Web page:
Tuesday, December 31, 2013

Myth: It’s hard to stick to the health goals I set for myself for the new year.

Answer: That's probably true for many of us.

Ever wonder why? Let’s look at some tips to set goals that ‘stick.’

Good intentions aren’t enough when setting goals. How you define your goal can help translate into success. Think S.M.A.R.T. when setting goals.

  • S is for specific. Make your goal specific. How often do you hear someone say, “I’m going to eat healthier this year.” Great idea! Not very specific. Change this to: Three days a week I am going to eat fruit as an after-dinner dessert.
  • M is for measurable. The more specific your goal, the more measurable it is. This makes it easier to track your progress. It can be hard to track the progress of a broad goal like “I’m going to eat healthier this year.” But when you state that you are going to eat fruit three days a week after dinner, now that’s measurable.
  • A is for attainable. Most of us make unattainable goals for the new year in our attempt to erase an entire year of poor health habits. If you aren’t active and then set a goal that you will walk for an hour every day, you are probably setting an unattainable goal. A more attainable activity goal might be to walk 20 minutes three times a week in the morning.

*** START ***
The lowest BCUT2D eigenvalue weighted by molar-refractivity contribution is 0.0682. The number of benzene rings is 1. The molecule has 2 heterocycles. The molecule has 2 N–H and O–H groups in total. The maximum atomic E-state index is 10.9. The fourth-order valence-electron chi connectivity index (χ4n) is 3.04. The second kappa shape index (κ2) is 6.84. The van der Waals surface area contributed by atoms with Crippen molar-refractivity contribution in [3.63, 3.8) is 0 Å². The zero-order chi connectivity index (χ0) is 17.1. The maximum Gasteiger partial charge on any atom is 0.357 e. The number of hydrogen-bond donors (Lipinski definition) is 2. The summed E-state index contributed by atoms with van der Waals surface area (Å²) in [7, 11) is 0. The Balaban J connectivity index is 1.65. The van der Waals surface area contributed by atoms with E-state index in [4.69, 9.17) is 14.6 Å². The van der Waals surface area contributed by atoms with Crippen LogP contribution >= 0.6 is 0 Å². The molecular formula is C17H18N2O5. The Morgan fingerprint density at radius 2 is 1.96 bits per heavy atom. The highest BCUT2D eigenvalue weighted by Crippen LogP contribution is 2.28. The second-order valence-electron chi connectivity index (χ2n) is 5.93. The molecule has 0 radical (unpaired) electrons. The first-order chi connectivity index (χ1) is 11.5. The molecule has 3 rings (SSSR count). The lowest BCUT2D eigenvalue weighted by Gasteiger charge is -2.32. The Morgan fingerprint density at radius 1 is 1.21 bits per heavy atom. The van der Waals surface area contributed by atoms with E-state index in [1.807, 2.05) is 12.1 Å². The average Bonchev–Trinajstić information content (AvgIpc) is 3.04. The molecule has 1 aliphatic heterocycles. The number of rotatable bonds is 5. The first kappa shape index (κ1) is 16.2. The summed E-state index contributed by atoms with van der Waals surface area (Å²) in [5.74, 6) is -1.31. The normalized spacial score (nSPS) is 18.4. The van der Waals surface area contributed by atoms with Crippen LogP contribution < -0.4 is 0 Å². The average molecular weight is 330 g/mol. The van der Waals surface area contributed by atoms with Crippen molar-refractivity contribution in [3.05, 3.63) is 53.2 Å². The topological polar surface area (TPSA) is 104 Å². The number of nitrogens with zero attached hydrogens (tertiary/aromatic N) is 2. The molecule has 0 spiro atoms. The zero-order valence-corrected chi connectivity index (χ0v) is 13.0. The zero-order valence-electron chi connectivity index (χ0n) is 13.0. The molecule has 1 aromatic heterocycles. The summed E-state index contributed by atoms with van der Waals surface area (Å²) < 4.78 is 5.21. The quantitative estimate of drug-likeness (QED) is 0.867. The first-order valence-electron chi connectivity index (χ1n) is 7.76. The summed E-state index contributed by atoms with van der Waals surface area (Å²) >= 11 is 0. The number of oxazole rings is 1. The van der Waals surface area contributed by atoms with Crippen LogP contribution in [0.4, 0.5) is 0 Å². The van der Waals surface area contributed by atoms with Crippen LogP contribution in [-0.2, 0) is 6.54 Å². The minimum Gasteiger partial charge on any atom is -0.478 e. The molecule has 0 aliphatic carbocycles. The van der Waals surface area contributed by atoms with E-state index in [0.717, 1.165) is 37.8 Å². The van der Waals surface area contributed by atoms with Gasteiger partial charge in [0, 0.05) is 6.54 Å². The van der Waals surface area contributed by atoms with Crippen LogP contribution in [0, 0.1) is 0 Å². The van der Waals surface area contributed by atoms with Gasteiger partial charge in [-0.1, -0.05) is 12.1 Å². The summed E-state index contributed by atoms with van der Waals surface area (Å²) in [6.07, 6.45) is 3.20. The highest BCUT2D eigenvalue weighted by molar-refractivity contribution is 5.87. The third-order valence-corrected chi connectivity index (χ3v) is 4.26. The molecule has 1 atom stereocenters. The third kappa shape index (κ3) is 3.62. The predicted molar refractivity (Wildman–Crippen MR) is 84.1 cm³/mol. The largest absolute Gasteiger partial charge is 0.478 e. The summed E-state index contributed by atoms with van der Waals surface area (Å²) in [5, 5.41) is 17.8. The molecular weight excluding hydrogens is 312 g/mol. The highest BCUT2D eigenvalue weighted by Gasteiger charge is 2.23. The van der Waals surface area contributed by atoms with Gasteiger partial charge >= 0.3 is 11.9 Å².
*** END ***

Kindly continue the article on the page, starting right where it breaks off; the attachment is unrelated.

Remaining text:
• R is for realistic. This goes hand-in-hand with a goal that is attainable. It may be attainable for you to walk 20 minutes three times a week but not realistic to do so in the morning if you aren’t a morning person.
  • T is for time-specific. What is the time period for the goal? It probably makes sense for you to choose short periods of time, maybe one to three months. That way you can track your progress and set new goals in the next few months. Most people are only able to think in short periods of time.

Using the S.M.A.R.T. approach to setting goals can help you move forward in good health for the new year or any time of the year.

Contributor: Ellen Schuster, M.S., R.D., Associate State Specialist, University of Missouri Extension, schusterer@missouri.edu, 573-882-1933

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